Raising Them Close


Growing up in a big family, the oldest of five children, I remember how important it was to my mother that my siblings and I were friends. It was a worse offense in our household to hurt your sister’s feelings than it was to be told off in school or to forget to do your chores. Get in a fight with a schoolmate and you were given a stern talking to. Get in a fight with your sibling and you could feel the deep disappointment before she ever said a word. My mom always maintained that her biggest goal as a mother was to raise children who liked each other, and she did everything she could to ensure this.

It’s a funny thing that happens when the tables are turned and you become a mother. When you can hear your mom’s voice in your head and suddenly her words have clarity and reason. When you find yourself, immediately after your second baby is born, hoping with all your heart that your two boys will be the best of friends throughout their entire lives. When raising children who like each other becomes your biggest priority in growing your family…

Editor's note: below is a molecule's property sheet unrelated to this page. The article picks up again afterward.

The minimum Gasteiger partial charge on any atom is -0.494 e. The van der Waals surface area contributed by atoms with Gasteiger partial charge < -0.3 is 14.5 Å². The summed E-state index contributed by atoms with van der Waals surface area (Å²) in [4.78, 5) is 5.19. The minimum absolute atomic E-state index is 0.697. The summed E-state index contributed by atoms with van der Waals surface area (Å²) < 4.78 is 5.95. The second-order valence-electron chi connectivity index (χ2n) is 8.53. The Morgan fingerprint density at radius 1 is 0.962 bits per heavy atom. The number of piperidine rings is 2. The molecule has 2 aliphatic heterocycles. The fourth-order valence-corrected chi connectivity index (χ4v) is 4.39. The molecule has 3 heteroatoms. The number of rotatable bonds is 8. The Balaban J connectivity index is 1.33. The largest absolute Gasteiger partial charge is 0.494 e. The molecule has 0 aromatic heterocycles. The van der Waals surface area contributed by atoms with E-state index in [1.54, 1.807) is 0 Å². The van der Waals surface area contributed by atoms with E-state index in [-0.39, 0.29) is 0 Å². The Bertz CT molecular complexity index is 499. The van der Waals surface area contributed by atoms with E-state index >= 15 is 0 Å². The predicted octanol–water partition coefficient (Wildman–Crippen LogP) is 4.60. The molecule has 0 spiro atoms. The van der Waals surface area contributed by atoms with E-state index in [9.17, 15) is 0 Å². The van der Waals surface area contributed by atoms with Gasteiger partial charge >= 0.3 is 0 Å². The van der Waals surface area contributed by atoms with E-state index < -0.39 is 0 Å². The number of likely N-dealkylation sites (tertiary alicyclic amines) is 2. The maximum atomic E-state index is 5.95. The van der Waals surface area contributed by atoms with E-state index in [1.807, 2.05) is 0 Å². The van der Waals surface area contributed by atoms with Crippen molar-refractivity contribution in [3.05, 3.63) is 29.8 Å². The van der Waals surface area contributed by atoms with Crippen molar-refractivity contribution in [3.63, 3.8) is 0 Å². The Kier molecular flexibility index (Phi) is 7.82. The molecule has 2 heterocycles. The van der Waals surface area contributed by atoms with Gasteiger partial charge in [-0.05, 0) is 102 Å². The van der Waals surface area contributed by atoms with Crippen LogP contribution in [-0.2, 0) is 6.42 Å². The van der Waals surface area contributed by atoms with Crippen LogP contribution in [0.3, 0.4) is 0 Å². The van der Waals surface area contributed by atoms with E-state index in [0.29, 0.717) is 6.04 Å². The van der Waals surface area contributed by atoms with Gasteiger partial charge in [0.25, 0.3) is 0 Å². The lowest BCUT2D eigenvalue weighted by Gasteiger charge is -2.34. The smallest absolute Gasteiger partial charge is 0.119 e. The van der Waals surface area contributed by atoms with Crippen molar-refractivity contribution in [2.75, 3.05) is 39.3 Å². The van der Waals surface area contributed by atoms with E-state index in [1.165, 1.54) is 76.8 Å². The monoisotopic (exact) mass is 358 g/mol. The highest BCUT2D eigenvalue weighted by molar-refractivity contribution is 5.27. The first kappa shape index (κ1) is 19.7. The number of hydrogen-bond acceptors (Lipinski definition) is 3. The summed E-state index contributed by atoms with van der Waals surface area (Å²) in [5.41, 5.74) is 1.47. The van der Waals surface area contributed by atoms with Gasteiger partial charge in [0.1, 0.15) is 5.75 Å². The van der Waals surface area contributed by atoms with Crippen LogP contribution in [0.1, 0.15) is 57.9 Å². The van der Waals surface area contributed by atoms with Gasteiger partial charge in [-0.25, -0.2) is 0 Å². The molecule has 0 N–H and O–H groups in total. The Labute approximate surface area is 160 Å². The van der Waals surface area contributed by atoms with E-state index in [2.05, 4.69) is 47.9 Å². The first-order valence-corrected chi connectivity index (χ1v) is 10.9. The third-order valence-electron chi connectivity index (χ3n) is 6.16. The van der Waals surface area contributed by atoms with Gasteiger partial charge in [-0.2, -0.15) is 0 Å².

To have a sibling! I think that must be one of the biggest gifts you can be given in life. I don’t think a single day goes by where I am not reminded how lucky my children are to have each other. Like when my 8-year-old rushes in to pick the baby from her bed in the morning and seeing her eyes light at the sight of him, or when my two boys build a tower together, one block higher and higher, each one encouraging the other, or simply when all four children are in the bathtub, vying for space, sharing and swapping their toys, arguing over who gets to sit closest to the faucet and who must get out first. Not only are they learning to love and play and care for each other, but also to argue, negotiate, and share. I read an article recently in Time Magazine about the importance of siblings. The article talks about how we are shaped and defined not only by our parents and our genetics, but also in a large part by our siblings. It is our siblings who are our ‘collaborators, co-conspirators, our role models and our cautionary tales’. It is our siblings who teach us how to resolve conflicts and conduct friendships; they are our ‘partners for life’. Partners for life: my biggest wish for my four children.